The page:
An educated nation

Since most common aspects of Finnishness are already covered in other blogs like this one, I would like to discuss 2 untouched, I think, before qualities of Finns. Namely, education or erudition and politeness.

Now, don’t worry, I am not going to talk about how much I like my university or enjoy Finnish educational system. Here I would like to depict a real level of those perks among Finns.

And what is a better way to assess a nation than checking its drunks and hobos? (<- a joke)

taken from https://inktank.fi/12-signs-learned-drink-finland/

(taken from https://inktank.fi/12-signs-learned-drink-finland/)

During my last 3 years in Finland I had 2 very close encounters which I am going to discuss below.

1) First one occurred within first 3 months after I entered TAMK. On a cold October evening, when I was waiting for a bus, speaking Russian with my pal, we were approached by a gentleman in his 30s, who was slammed-drunk, but looked descent. He recognized our Russian speech and came up to us to talk about it. Though he was barely standing, his English was pretty good and clear. The Sir was not very happy that day, so having refused his several (extremely polite) fight offers, my friend and I left the scene on a bus.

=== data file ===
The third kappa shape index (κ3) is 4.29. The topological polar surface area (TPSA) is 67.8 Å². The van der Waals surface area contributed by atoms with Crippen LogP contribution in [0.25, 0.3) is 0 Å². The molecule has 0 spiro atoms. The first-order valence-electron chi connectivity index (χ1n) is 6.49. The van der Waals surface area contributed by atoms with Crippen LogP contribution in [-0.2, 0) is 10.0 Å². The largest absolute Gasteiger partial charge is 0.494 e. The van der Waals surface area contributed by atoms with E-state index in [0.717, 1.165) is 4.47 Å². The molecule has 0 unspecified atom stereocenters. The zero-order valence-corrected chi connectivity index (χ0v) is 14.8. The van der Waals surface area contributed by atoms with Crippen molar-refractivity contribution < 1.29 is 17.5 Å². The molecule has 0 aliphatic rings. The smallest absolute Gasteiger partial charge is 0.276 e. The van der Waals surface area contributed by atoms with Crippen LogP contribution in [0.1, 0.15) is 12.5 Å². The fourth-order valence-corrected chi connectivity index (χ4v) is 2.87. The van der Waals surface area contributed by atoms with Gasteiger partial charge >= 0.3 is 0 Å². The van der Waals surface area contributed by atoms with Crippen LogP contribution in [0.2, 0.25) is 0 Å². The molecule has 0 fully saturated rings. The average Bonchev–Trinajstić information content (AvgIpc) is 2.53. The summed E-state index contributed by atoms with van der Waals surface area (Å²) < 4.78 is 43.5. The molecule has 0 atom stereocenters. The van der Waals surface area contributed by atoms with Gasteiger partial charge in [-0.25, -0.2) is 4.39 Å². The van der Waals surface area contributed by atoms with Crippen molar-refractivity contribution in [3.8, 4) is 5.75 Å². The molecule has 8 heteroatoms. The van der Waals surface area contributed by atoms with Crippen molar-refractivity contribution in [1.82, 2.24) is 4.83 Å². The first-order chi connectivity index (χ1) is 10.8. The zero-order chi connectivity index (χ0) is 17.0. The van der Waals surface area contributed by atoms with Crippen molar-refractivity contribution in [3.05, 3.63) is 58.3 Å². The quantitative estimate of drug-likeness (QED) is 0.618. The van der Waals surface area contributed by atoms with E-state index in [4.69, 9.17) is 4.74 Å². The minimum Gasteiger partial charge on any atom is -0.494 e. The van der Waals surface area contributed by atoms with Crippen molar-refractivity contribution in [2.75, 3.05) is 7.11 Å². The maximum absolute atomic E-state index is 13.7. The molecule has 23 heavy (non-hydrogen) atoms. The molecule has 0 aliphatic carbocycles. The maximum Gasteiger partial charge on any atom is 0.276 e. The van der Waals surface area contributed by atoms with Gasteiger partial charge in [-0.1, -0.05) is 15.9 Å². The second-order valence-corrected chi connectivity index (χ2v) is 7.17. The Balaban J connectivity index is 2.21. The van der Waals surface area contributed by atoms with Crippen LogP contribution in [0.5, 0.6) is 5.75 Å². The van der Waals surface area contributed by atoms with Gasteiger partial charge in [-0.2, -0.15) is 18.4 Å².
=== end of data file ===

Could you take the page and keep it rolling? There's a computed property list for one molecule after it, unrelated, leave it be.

2) Last summer I’ve gotten myself into another peculiar situation.

I was traveling back home after coming to Finland for a week and decided to spend some time in Helsinki, waiting for a train transfer.

Suddenly, in the locker room of the railway I was approached by another man with a bitten face that smelled like vodka. He asked for some cash and I handed him 2 euros – all spare coins I had at that time. I walked away, put my luggage in the locker, inserted all 6 euros I had on hands, but the door wasn’t closing. At this point, I couldn’t leave. I couldn’t neither take my bags and leave (and lose 6 euros), nor leave the bags in an opened locker for an extended amount of time. So, I called that man and asked him for an advice. To which he replied “Hold on”, brought a railway station worker within 1 minute and stayed with me until the issue was resolved. Needless to say, this time the man was speaking fluently again.

(taken from https://inktank.fi/kippis-the-strange-history-of-finlands-love-affair-with-alcohol/)

I may have been lucky, but both situations showed me that in Finland, all people are people and may be helpful no matter what mental condition they are in (and hey, they still manage communicate with you in English freely). This is vastly different in some other countries I’ve visited.

I don’t speak Finnish that well, so I prefer using English in my everyday life in Finland. I’ve talked to many people in many sectors and I’ve only met 2 old ladies in all the time I spent in the country, who couldn’t express themselves in English. I definitely would like to talk to more drunks to find out their average language skill and intercultural knowledge.

Jokes aside, to me, this shows a great achievement in Finnish educational system, which greatly surpasses my home country’s one.

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